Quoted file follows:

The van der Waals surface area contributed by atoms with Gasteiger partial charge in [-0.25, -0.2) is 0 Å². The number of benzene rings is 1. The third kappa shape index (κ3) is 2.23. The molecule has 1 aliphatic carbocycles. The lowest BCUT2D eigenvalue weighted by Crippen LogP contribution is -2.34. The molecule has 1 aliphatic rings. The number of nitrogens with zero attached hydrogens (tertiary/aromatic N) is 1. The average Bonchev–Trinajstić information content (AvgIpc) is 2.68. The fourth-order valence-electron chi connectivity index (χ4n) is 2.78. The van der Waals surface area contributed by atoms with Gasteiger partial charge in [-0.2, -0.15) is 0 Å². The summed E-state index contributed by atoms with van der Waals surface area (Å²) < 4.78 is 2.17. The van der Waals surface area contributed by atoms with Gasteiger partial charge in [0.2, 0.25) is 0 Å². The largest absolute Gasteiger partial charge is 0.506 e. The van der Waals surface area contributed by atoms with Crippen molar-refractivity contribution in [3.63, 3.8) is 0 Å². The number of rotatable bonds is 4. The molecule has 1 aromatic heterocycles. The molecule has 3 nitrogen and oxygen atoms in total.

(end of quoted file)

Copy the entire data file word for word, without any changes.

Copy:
The van der Waals surface area contributed by atoms with Gasteiger partial charge in [-0.25, -0.2) is 0 Å². The number of benzene rings is 1. The third kappa shape index (κ3) is 2.23. The molecule has 1 aliphatic carbocycles. The lowest BCUT2D eigenvalue weighted by Crippen LogP contribution is -2.34. The molecule has 1 aliphatic rings. The number of nitrogens with zero attached hydrogens (tertiary/aromatic N) is 1. The average Bonchev–Trinajstić information content (AvgIpc) is 2.68. The fourth-order valence-electron chi connectivity index (χ4n) is 2.78. The van der Waals surface area contributed by atoms with Gasteiger partial charge in [-0.2, -0.15) is 0 Å². The summed E-state index contributed by atoms with van der Waals surface area (Å²) < 4.78 is 2.17. The van der Waals surface area contributed by atoms with Gasteiger partial charge in [0.2, 0.25) is 0 Å². The largest absolute Gasteiger partial charge is 0.506 e. The van der Waals surface area contributed by atoms with Crippen molar-refractivity contribution in [3.63, 3.8) is 0 Å². The number of rotatable bonds is 4. The molecule has 1 aromatic heterocycles. The molecule has 3 nitrogen and oxygen atoms in total.